How to Pick Socks for Ice Skating
Socks used during ice skating need to serve two basic purposes––they need to keep your feet warm and protect your feet from blistering or rubbing. Choosing a good pair can take time to perfect, but once you find the socks that work for you, buy them in multiples.
Figure out what type of skating you'll be doing.
- More serious skaters should go to a professional shop and buy skating/dance skin toned tights or socks that are the right thickness and durability for a more serious level.
Decide whether you'd prefer socks or tights.Some skaters prefer tights because the whole leg is covered and the tights can provide more warmth. However, other skaters find tights too constrictive, such as around the waist, or may even find the tights itchy and hot. If you prefer tights, then the rest of the article isn't relevant, and you may wish to read How to pick tights for ice skating instead.
Consider knee-high stockings.
Try knee high socks.These can be the perfect combination of height and sufficient thickness as many knee-highs are made with the colder seasons in mind. Try different brands and ask people who have gone skating what they wore.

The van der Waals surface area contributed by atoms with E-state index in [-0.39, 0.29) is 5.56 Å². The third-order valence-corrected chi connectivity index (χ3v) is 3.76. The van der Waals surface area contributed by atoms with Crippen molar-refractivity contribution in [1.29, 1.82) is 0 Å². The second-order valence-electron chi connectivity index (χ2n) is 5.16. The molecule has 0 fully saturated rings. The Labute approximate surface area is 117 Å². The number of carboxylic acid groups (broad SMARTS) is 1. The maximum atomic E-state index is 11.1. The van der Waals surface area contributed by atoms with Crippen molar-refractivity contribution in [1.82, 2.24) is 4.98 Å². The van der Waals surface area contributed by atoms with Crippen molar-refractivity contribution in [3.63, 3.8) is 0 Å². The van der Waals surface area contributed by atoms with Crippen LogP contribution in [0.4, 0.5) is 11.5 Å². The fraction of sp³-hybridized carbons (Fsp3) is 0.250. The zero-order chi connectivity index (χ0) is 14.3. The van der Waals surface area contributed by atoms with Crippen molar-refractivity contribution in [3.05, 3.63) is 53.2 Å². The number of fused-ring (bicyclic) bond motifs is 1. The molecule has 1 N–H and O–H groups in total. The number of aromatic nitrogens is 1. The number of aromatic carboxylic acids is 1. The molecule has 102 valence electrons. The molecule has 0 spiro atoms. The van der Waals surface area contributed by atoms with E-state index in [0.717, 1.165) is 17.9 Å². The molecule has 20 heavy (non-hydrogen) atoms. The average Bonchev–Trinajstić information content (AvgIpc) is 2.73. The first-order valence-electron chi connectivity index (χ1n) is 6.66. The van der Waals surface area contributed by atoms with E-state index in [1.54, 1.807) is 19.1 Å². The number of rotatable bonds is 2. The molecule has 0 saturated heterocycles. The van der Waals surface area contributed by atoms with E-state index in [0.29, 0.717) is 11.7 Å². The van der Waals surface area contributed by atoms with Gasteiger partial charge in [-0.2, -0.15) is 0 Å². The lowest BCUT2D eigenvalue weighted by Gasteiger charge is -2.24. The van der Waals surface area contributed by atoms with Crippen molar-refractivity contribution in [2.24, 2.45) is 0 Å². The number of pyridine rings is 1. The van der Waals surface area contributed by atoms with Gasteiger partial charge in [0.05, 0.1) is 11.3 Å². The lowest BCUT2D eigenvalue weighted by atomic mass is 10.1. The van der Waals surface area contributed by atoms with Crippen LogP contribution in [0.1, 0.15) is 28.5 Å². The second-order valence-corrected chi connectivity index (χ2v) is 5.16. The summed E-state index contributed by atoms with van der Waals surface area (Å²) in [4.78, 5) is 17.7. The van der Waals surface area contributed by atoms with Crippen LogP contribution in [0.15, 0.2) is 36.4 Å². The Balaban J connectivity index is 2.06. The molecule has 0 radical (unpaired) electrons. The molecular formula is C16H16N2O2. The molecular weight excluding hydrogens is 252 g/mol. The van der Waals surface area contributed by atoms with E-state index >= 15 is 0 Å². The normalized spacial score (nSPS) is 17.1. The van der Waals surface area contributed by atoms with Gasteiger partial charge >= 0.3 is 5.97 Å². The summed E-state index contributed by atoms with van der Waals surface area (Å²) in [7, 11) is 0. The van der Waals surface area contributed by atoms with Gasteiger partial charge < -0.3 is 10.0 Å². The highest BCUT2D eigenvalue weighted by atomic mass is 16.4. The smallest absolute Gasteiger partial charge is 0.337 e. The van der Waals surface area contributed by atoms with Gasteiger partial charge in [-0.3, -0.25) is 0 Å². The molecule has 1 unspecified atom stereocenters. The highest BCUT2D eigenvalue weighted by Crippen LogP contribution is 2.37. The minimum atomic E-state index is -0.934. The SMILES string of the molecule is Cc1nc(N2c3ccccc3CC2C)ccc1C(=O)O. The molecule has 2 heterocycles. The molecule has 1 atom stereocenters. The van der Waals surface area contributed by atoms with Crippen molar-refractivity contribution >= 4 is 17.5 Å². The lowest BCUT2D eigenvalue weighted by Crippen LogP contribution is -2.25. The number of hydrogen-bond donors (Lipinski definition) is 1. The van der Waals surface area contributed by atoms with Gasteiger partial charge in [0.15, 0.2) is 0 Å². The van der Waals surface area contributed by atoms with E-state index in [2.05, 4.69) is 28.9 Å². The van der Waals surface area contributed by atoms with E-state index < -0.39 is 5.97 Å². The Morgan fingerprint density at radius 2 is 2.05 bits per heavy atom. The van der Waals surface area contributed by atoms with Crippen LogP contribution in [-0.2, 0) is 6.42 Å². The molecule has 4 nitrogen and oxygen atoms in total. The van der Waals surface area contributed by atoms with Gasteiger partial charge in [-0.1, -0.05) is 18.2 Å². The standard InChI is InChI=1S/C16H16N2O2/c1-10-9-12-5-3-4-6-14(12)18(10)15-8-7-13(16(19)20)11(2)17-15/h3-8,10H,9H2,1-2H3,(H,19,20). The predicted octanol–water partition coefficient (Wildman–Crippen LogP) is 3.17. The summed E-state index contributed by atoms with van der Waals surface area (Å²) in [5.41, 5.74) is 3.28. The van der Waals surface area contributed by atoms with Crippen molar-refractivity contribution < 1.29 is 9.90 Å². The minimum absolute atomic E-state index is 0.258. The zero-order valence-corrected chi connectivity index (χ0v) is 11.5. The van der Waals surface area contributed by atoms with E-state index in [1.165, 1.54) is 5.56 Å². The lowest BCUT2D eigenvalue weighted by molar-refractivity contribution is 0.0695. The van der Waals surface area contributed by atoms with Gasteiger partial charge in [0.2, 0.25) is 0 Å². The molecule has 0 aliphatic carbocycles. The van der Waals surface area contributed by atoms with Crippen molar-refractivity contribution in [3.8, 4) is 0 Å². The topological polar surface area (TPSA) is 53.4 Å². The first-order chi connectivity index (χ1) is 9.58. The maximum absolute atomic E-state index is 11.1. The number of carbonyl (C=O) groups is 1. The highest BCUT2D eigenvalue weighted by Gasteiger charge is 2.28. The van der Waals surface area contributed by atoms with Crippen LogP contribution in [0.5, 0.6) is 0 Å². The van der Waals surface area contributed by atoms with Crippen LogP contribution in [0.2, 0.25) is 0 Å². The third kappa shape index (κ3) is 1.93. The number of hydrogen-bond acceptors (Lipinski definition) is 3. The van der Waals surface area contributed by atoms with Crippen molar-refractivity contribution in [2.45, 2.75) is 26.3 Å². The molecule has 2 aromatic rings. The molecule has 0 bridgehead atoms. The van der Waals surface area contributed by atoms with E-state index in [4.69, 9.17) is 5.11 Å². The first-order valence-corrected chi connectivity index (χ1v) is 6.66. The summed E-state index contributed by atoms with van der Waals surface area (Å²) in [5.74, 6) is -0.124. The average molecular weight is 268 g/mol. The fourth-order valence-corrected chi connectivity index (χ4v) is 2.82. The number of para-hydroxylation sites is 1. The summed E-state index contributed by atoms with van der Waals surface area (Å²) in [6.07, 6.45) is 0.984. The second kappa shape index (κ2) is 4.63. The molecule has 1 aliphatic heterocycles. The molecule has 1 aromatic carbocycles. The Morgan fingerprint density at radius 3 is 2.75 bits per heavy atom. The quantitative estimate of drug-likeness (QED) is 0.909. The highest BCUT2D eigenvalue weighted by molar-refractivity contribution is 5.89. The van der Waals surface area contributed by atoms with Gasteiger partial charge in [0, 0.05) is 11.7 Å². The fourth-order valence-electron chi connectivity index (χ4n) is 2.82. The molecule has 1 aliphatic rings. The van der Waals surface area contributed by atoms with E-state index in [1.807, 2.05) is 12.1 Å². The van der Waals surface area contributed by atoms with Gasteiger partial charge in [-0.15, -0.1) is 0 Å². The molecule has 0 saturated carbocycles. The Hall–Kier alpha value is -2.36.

Try thin socks if you don't like your skates to be too tight.They should be at least at the height of crew cut and preferably higher. Too low and the socks may simply not do what you need them to, namely protect your feet. That said, if you have great inserts in the skating boots, ankle level socksmightwork and can prevent unsightly sock lines, if that's an issue.
Try to balance thickness with practicality.If socks are too thick, it may be hard to wear the skates comfortably. On the other hand, if they're too thin, you may damage or hurt your foot due to it not being adequately protected. If renting skates, be on the safe side and stick with long, thick socks.
- Ask your coach, teacher and other skaters for their preferences with respect to socks. They'll have different suggestions and it's a good idea to try one pair from each suggestion before choosing the brand and type that best suits your needs.
- It's a good idea to bring a few different pairs of socks along to a training session when testing. If one pair proves really bad and is hurting you, you can quickly change to a better pair.
- Seamless socks can be a bonus, as there is nothing to rub inside the boot while skating.
- Cheap socks can break down quickly, leaving them loose and uncomfortable. Look for socks with quality materials. If you choose not to, prepared to replace cheaper socks more often.
Video: Ice Skating in Socks?!
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